The World of Shaft attempts to chronicle the cultural phenomena that is the ex-juvenile delinquent, Vietnam Vet, New York private eye known as Shaft. From the character’s origins via the pen of white ex-newspaperman Tidyman to the, in my opinion, rather average 2000 cinematic remake, this is an exhaustive examination of every aspect of the character and his various manifestations.

Shaft emerged from a combination of Tidyman’s desperation to make it as a writer and, as he put it in an interview, his “awareness of both social and literary situations in a changing city.… Read more

Beat Not the Bones & the story of an Australian Edgar Allan Poe Award winner

Beat Not the Bones Avon 1955As many of the my US readers will no doubt be aware, America’s foremost crime writing awards, the annual Mystery Writers of America Edgar Allan Poe Awards, will be presented on April 28.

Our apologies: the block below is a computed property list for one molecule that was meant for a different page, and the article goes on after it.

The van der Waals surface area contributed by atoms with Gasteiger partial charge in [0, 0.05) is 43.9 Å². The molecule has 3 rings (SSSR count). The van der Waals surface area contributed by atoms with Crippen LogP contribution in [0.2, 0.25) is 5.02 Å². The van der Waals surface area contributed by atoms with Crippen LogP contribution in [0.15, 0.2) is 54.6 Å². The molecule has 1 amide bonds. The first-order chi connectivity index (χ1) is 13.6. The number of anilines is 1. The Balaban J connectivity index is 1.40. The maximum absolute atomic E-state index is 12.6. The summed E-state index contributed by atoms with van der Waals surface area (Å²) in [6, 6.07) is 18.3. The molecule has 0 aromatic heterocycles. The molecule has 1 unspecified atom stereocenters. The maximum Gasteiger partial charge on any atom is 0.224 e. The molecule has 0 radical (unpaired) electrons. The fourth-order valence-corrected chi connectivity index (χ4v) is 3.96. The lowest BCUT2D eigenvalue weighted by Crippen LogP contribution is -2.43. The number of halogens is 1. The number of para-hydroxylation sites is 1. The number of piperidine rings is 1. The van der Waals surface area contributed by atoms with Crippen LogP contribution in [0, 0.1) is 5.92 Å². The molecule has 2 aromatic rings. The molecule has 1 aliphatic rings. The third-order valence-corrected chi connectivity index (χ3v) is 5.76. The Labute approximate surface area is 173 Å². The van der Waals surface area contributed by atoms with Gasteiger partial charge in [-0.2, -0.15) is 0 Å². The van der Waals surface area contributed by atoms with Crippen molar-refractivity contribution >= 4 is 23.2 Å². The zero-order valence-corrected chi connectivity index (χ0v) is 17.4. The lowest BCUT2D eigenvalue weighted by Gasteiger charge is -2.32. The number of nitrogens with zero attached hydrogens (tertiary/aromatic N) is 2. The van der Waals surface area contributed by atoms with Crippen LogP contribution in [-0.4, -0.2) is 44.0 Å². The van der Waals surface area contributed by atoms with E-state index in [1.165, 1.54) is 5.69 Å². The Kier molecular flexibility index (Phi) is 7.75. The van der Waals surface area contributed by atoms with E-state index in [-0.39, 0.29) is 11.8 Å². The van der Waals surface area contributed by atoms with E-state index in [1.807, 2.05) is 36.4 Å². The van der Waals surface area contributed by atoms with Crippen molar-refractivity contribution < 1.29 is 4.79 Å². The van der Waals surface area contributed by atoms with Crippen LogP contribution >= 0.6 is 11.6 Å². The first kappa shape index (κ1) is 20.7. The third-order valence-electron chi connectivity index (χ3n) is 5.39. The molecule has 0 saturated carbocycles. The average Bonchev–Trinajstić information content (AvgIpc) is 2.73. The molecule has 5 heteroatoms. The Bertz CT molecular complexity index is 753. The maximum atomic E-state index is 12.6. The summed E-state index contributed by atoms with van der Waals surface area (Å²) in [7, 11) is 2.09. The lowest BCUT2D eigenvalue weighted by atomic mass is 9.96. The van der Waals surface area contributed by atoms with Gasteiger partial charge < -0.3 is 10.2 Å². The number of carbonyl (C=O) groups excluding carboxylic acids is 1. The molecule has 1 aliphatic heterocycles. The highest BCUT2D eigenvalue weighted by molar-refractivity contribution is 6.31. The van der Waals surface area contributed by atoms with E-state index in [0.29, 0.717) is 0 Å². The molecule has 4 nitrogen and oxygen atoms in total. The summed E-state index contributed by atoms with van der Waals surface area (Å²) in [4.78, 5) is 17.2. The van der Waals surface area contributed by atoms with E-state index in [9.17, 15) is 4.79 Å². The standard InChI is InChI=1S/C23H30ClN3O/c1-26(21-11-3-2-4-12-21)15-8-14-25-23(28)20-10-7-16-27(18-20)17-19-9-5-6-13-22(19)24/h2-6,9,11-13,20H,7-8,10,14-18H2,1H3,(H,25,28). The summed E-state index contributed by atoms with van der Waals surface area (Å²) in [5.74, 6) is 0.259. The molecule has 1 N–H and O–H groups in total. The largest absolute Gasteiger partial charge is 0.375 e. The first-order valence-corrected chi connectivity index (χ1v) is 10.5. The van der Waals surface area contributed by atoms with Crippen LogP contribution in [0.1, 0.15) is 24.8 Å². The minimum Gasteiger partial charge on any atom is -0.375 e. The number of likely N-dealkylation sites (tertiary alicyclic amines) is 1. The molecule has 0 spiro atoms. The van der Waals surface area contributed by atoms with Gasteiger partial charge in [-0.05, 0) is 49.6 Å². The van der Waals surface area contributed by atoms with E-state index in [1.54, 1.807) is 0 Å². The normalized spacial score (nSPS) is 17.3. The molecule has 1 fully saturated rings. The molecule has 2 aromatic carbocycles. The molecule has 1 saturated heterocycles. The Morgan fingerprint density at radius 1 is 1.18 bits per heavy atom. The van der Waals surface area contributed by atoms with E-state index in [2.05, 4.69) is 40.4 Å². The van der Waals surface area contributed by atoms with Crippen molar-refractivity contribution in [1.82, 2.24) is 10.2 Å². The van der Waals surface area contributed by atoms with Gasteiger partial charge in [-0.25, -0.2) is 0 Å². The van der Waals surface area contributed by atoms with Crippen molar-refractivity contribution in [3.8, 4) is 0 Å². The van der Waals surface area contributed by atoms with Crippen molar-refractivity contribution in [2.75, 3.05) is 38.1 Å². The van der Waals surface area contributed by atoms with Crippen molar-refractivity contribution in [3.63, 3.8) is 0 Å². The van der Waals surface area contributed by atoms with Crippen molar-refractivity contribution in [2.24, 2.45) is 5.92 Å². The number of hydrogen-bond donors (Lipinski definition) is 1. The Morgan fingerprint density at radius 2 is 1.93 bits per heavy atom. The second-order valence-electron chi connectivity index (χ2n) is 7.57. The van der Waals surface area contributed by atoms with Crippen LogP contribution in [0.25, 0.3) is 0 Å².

The upcoming awards make it an opportune time to revisit the winner of the Edgar Award in 1954. That book was called Beat Not the Bones, and it was written not by an American but by an Adelaide-born woman called Geraldine Halls, writing under the pseudonym, Charlotte Jay. That the winner the next year was Raymond Chandler’s The Long Goodbye, gives you some idea how prestigious Halls’ win was.

Why some writers and their books go onto achieve lasting literary fame, while others, in this case Halls and her considerable work, sink into obscurity, always fascinates me. In a writing career stretching from 1951 to her last published novel in 1995, she produced fifteen books. Seven of these appeared under the pseudonym of Jay, her maiden name, and seven as Geraldine Halls, Halls being her married name. Another was published under the alias Geraldine Mary Jay.

There is very little information available about Halls, who died in Adelaide in October 1996, and the only image I could find on the Internet is on the Austlit site and is taken from the Adelaide Advertiser, dated May 8, 1853.… Read more

My top 10 books of 2015

Bad Penny BluesIt’s time for my annual top 10 reads for the year. In no particular order they are as follows: 

Bad Penny Blues, Cathi Unsworth